“I long for distance places.”
Genres, Themes, Actors, and Directors:
Response to Peary’s Review:
… “and his middle-aged friends, with their hats, pot bellies, and funny philosophizing and quibbling.”
In his review, Peary shares more about the plot, which inevitably leads to spoilers — but he also simply notes that the “picture has warmth, humor, [and] marvelous acting by Raimu” in addition to being “one of the first films not only to deal with premarital sex but to make it seem natural.” He points out that “highlights include an affectionate scene between Cesar and his son (parental love is vital to the trilogy)”:
… “and a card game between Cesar and his pals.”
While it is slowly paced (and arguably needs to be seen with its trilogy counterparts for full appreciation), Marius remains a cornerstone of early French cinema, and should be seen once by all film fanatics.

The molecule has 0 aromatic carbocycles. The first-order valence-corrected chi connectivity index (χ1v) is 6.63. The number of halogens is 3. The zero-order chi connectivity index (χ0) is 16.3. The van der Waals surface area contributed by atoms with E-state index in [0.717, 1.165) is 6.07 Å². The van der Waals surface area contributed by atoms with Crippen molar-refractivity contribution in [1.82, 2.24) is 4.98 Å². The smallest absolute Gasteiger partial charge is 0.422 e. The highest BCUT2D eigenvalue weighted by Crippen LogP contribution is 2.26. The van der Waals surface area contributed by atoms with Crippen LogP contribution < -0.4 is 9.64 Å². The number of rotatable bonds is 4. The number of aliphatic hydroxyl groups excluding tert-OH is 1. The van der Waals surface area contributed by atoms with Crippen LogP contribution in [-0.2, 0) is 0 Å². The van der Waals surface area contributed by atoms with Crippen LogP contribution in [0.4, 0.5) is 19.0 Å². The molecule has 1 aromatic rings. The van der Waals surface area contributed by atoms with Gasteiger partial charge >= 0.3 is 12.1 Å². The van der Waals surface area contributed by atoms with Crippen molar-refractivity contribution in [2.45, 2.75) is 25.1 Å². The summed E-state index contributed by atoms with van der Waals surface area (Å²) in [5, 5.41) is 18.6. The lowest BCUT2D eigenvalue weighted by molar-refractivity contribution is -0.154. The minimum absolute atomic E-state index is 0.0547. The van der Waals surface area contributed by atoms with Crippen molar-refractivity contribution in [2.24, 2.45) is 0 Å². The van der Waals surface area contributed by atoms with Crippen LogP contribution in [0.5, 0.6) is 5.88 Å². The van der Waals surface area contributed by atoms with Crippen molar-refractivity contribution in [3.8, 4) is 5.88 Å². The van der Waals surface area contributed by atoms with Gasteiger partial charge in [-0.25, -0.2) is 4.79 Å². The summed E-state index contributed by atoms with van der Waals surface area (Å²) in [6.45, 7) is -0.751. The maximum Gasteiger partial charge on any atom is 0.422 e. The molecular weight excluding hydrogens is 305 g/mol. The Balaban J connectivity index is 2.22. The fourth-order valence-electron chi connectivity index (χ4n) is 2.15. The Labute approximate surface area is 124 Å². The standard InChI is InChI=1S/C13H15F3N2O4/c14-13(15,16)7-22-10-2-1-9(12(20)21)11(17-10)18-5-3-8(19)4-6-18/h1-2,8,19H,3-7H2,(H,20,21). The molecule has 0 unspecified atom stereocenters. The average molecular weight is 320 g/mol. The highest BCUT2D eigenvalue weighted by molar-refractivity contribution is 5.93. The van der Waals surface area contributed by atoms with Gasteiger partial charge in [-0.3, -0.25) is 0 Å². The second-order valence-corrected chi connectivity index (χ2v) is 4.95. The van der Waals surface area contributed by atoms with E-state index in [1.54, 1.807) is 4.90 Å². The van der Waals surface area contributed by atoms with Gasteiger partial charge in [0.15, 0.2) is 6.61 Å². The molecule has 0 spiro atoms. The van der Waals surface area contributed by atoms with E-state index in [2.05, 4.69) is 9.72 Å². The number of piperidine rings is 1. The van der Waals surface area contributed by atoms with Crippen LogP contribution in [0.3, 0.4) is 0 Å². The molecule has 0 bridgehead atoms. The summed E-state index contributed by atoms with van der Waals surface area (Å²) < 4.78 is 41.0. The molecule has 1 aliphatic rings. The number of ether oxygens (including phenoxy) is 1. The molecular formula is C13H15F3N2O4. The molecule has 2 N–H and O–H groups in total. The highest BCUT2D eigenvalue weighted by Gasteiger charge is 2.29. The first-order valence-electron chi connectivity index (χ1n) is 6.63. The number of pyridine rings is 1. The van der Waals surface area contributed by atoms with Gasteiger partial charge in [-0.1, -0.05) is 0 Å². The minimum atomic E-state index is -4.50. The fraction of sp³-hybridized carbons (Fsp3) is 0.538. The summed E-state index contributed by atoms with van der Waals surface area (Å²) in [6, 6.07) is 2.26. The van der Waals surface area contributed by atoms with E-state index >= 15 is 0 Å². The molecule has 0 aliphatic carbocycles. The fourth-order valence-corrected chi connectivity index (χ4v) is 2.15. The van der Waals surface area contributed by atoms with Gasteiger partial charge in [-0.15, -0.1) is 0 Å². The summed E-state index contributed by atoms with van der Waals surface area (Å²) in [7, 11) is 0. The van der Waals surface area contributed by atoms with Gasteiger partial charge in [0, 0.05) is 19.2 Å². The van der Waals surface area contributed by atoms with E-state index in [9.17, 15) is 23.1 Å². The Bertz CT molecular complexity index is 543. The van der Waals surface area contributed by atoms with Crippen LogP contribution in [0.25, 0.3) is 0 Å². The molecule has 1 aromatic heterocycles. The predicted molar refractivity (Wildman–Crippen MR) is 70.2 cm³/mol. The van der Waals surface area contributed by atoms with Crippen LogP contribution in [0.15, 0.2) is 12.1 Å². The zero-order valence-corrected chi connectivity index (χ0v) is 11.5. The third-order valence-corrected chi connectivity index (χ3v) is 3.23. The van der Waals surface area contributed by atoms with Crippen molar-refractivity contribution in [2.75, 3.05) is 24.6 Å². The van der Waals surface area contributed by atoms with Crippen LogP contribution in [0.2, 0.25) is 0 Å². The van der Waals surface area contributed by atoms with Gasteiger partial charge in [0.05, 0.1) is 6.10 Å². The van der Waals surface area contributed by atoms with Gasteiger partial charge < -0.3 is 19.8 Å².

Notable Performances, Qualities, and Moments:
One thought on “Marius (1931)”
First viewing. Not must-see.
~ though I will admit that personal taste may have much to do with it. Personally, though there are exceptions, I’m generally not impressed with or moved by much in early French cinema. For me, French films more or less jumpstart in the ’40s (though, again, there are certainly exceptions).
In the case of this film (and this is a trilogy?; if the first part is any indication, yikes!), I find it little more than rambling (as well as uncomfortably static, as stated).
The thin, affairs-of-the-heart script doesn’t allow more than either precious or affected acting – and it’s just not that interesting.